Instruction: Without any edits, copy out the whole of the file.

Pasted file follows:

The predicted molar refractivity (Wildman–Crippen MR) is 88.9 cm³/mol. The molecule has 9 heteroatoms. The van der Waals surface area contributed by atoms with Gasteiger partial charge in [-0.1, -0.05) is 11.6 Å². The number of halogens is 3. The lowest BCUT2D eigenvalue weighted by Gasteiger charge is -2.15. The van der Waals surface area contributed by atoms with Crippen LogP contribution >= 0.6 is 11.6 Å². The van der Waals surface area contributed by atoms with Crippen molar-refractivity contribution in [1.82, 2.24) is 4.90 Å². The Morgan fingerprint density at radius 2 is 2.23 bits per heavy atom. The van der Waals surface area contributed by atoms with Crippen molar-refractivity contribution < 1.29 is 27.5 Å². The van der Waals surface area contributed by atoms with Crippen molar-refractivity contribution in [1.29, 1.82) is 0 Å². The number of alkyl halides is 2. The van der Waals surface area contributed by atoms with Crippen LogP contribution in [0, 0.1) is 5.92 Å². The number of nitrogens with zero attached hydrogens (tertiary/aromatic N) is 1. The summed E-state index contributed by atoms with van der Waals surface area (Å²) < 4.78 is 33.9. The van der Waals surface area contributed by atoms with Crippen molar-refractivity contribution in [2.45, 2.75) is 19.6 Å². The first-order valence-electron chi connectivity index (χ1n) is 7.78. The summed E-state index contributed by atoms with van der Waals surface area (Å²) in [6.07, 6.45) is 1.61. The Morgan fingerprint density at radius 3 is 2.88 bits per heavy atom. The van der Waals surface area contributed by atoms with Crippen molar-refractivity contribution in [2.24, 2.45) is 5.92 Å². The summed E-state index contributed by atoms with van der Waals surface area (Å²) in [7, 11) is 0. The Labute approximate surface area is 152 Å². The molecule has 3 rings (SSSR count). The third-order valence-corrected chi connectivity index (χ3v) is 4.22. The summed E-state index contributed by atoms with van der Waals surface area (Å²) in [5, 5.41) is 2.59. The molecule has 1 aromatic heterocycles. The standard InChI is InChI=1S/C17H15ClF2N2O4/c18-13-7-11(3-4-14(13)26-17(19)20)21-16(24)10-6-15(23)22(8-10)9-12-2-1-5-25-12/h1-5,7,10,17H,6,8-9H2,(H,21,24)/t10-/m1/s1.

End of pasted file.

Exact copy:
The predicted molar refractivity (Wildman–Crippen MR) is 88.9 cm³/mol. The molecule has 9 heteroatoms. The van der Waals surface area contributed by atoms with Gasteiger partial charge in [-0.1, -0.05) is 11.6 Å². The number of halogens is 3. The lowest BCUT2D eigenvalue weighted by Gasteiger charge is -2.15. The van der Waals surface area contributed by atoms with Crippen LogP contribution >= 0.6 is 11.6 Å². The van der Waals surface area contributed by atoms with Crippen molar-refractivity contribution in [1.82, 2.24) is 4.90 Å². The Morgan fingerprint density at radius 2 is 2.23 bits per heavy atom. The van der Waals surface area contributed by atoms with Crippen molar-refractivity contribution < 1.29 is 27.5 Å². The van der Waals surface area contributed by atoms with Crippen molar-refractivity contribution in [1.29, 1.82) is 0 Å². The number of alkyl halides is 2. The van der Waals surface area contributed by atoms with Crippen LogP contribution in [0, 0.1) is 5.92 Å². The number of nitrogens with zero attached hydrogens (tertiary/aromatic N) is 1. The summed E-state index contributed by atoms with van der Waals surface area (Å²) < 4.78 is 33.9. The van der Waals surface area contributed by atoms with Crippen molar-refractivity contribution in [2.45, 2.75) is 19.6 Å². The first-order valence-electron chi connectivity index (χ1n) is 7.78. The summed E-state index contributed by atoms with van der Waals surface area (Å²) in [6.07, 6.45) is 1.61. The Morgan fingerprint density at radius 3 is 2.88 bits per heavy atom. The van der Waals surface area contributed by atoms with Crippen molar-refractivity contribution in [2.24, 2.45) is 5.92 Å². The summed E-state index contributed by atoms with van der Waals surface area (Å²) in [7, 11) is 0. The Labute approximate surface area is 152 Å². The molecule has 3 rings (SSSR count). The third-order valence-corrected chi connectivity index (χ3v) is 4.22. The summed E-state index contributed by atoms with van der Waals surface area (Å²) in [5, 5.41) is 2.59. The molecule has 1 aromatic heterocycles. The standard InChI is InChI=1S/C17H15ClF2N2O4/c18-13-7-11(3-4-14(13)26-17(19)20)21-16(24)10-6-15(23)22(8-10)9-12-2-1-5-25-12/h1-5,7,10,17H,6,8-9H2,(H,21,24)/t10-/m1/s1.